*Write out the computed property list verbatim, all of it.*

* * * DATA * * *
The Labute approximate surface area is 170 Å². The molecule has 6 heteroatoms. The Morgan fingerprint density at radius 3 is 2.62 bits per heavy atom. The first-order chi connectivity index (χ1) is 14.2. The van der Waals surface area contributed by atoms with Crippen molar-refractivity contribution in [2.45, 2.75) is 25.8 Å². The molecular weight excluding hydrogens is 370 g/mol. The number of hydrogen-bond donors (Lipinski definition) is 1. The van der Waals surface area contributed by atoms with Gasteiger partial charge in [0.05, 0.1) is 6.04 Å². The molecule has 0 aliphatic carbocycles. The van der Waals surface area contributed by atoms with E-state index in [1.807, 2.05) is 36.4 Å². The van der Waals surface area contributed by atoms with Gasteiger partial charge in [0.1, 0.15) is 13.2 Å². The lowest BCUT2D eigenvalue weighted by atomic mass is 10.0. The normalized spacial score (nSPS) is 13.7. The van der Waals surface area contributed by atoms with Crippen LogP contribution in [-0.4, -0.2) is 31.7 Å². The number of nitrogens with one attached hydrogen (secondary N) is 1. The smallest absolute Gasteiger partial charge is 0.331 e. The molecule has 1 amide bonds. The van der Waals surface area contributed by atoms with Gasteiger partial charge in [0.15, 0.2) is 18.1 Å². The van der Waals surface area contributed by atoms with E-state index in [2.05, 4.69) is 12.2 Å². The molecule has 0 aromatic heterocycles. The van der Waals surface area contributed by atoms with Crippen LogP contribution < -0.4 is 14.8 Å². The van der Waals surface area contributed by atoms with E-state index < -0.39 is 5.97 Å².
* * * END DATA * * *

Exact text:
The Labute approximate surface area is 170 Å². The molecule has 6 heteroatoms. The Morgan fingerprint density at radius 3 is 2.62 bits per heavy atom. The first-order chi connectivity index (χ1) is 14.2. The van der Waals surface area contributed by atoms with Crippen molar-refractivity contribution in [2.45, 2.75) is 25.8 Å². The molecular weight excluding hydrogens is 370 g/mol. The number of hydrogen-bond donors (Lipinski definition) is 1. The van der Waals surface area contributed by atoms with Gasteiger partial charge in [0.05, 0.1) is 6.04 Å². The molecule has 0 aliphatic carbocycles. The van der Waals surface area contributed by atoms with E-state index in [1.807, 2.05) is 36.4 Å². The van der Waals surface area contributed by atoms with Gasteiger partial charge in [0.1, 0.15) is 13.2 Å². The lowest BCUT2D eigenvalue weighted by atomic mass is 10.0. The normalized spacial score (nSPS) is 13.7. The van der Waals surface area contributed by atoms with Crippen LogP contribution in [-0.4, -0.2) is 31.7 Å². The number of nitrogens with one attached hydrogen (secondary N) is 1. The smallest absolute Gasteiger partial charge is 0.331 e. The molecule has 1 amide bonds. The van der Waals surface area contributed by atoms with Gasteiger partial charge in [0.15, 0.2) is 18.1 Å². The van der Waals surface area contributed by atoms with E-state index in [2.05, 4.69) is 12.2 Å². The molecule has 0 aromatic heterocycles. The van der Waals surface area contributed by atoms with Crippen LogP contribution < -0.4 is 14.8 Å². The van der Waals surface area contributed by atoms with E-state index < -0.39 is 5.97 Å².